Detained Reuters journalist Wa Lone is escorted by police for a court hearing in Yangon Photograph:( Reuters )
Two Reuters journalists accused of violating Myanmar's colonial-era Official Secrets Act were brought to a district court on Thursday where, according to a defence lawyer, the judge is due to rule on a bail request.
The prosecution is also scheduled to present at least one more witness at the hearing in the Insein District Court of Yangon, Myanmar's main city.
The two journalists - Wa Lone, 31, and Kyaw Soe Oo, 27 - had worked on Reuters coverage of a crisis in Rakhine state, where an army crackdown on insurgents since the end of August has triggered the flight of 688,000 Rohingya Muslims, according to the United Nations.
The reporters were detained on December 12 after they had been invited to meet police officers over dinner in Yangon. They have told relatives they were arrested almost immediately after being handed some documents at a restaurant by two officers they had not met before.
The two reporters were smiling as they were brought handcuffed to the court and Wa Lone gave the "thumbs up" sign.
Diplomats from the US, British, Canadian, Norwegian, Swedish, French and Danish embassies were present as well as United Nations and EU officials.
At the last court proceedings on January 23, the first witness presented by the prosecution, Police Lieutenant Colonel Yu Naing, said he was told the reporters were arrested while they were walking along a road carrying four official documents that included a listing of forces and weapons of a police battalion in the Maungdaw district of Rakhine state.
Yu Naing repeatedly told the court "I don't know", when asked about the circumstances of the arrest because it was only reported to him by subordinates. He could not point to evidence that the defendants were acting for the enemy or hostile forces, defence lawyer Khin Maung Zaw told reporters after the hearing.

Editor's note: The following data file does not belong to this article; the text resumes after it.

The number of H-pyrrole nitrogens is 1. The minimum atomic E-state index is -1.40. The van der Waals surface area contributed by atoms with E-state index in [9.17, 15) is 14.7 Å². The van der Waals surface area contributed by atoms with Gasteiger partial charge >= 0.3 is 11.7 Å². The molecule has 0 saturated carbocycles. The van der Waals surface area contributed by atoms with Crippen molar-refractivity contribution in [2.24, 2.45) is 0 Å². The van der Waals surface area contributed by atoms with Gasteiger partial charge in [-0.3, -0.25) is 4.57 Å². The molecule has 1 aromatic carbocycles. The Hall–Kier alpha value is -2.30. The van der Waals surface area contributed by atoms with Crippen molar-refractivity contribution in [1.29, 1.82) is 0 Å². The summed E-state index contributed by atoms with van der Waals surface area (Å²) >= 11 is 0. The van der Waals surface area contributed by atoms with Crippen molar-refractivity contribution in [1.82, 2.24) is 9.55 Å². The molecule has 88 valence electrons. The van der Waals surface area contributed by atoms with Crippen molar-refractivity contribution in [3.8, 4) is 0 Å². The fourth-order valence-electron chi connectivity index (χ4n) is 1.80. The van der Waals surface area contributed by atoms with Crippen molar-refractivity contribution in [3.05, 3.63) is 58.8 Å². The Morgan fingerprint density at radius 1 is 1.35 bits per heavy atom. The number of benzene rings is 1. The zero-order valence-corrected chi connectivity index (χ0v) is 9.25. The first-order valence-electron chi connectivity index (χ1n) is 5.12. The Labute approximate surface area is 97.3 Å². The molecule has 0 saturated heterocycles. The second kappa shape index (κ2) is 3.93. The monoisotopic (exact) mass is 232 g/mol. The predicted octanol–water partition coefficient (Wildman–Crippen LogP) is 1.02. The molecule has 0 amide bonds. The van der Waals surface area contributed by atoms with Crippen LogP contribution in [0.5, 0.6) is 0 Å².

The prosecution has 24 other witnesses in the case, more than half of whom are police officers, Khin Maung Zaw has said. Another police witness was likely to be called on Thursday, he said.
A ruling on an application for bail will also be announced at the hearing, Khin Maung Zaw said.
The prosecution has previously objected to the bail application.
Reuters repeated its calls for the pair's prompt release in a statement after the last hearing.
"They are innocent of any wrongdoing and should be allowed to return to their jobs reporting on events in Myanmar," the news agency said.
The Danish embassy in Myanmar said its officers attended the previous hearing, where "many inconsistencies in the material put before the court to substantiate the charges were revealed".
"We once again urge the immediate release of the two journalists," the embassy said in a statement on Thursday.
In a Twitter message, the Committee to Protect Journalists also reiterated its demand that the two reporters be set free.
Wa Lone and Kyaw Soe Oo are being tried under the Official Secrets Act, which dates back to 1923 - when Myanmar, then known as Burma, was under British rule - and carries a maximum prison sentence of 14 years.
They have been accused under Section 3.1 (c) of the act, which covers entering prohibited places, and taking images or obtaining secret official documents that "might be or is intended to be, directly or indirectly, useful to an enemy".
Government officials from some of the world's major nations, including the United States, Britain and Canada, as well as top UN officials, have called for the reporters to be freed.
Veteran US politician Bill Richardson said last week that Myanmar leader Aung San Suu Kyi's response was "furious" when he brought up the case in a meeting with her.
Richardson quit an international panel advising the Myanmar government on the Rohingya crisis, saying it was conducting a "whitewash" and accusing Suu Kyi of lacking "moral leadership".
Suu Kyi's office said her government had asked Richardson to step down and accused him of pursuing "his own agenda".
A statement from the nine remaining members of the advisory board said they met last week "with open minds" and rejected Richardson's criticism that he feared the panel would be used as "a cheerleading squad".